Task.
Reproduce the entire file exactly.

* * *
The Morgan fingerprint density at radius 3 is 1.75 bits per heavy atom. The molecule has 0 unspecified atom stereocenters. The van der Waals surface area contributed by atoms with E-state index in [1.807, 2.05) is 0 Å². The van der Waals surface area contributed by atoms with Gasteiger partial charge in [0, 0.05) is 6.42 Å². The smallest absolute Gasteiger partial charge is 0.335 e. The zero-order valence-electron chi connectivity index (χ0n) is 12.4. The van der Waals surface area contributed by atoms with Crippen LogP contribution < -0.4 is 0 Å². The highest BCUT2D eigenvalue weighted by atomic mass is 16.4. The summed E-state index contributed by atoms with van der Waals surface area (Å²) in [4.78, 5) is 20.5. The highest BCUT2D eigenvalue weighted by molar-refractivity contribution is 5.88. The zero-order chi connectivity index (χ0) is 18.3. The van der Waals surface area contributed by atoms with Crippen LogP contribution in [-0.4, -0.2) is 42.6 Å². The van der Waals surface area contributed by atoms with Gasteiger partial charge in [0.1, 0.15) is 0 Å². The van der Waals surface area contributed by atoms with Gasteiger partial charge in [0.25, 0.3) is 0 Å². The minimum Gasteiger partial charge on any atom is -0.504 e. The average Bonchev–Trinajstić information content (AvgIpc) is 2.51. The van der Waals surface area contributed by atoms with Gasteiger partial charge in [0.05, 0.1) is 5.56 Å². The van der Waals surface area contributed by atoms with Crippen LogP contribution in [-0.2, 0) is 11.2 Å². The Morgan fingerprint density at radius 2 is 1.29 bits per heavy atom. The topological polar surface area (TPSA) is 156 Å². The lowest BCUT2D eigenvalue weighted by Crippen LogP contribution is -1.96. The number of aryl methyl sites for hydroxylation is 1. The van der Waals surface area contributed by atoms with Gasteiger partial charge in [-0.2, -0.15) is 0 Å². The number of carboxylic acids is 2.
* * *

The Morgan fingerprint density at radius 3 is 1.75 bits per heavy atom. The molecule has 0 unspecified atom stereocenters. The van der Waals surface area contributed by atoms with E-state index in [1.807, 2.05) is 0 Å². The van der Waals surface area contributed by atoms with Gasteiger partial charge in [0, 0.05) is 6.42 Å². The smallest absolute Gasteiger partial charge is 0.335 e. The zero-order valence-electron chi connectivity index (χ0n) is 12.4. The van der Waals surface area contributed by atoms with Crippen LogP contribution < -0.4 is 0 Å². The highest BCUT2D eigenvalue weighted by atomic mass is 16.4. The summed E-state index contributed by atoms with van der Waals surface area (Å²) in [4.78, 5) is 20.5. The highest BCUT2D eigenvalue weighted by molar-refractivity contribution is 5.88. The zero-order chi connectivity index (χ0) is 18.3. The van der Waals surface area contributed by atoms with Crippen LogP contribution in [-0.4, -0.2) is 42.6 Å². The van der Waals surface area contributed by atoms with Gasteiger partial charge in [0.1, 0.15) is 0 Å². The van der Waals surface area contributed by atoms with Gasteiger partial charge in [0.25, 0.3) is 0 Å². The minimum Gasteiger partial charge on any atom is -0.504 e. The average Bonchev–Trinajstić information content (AvgIpc) is 2.51. The van der Waals surface area contributed by atoms with Gasteiger partial charge in [0.05, 0.1) is 5.56 Å². The van der Waals surface area contributed by atoms with Crippen LogP contribution in [-0.2, 0) is 11.2 Å². The Morgan fingerprint density at radius 2 is 1.29 bits per heavy atom. The topological polar surface area (TPSA) is 156 Å². The lowest BCUT2D eigenvalue weighted by Crippen LogP contribution is -1.96. The number of aryl methyl sites for hydroxylation is 1. The van der Waals surface area contributed by atoms with Gasteiger partial charge in [-0.2, -0.15) is 0 Å². The number of carboxylic acids is 2.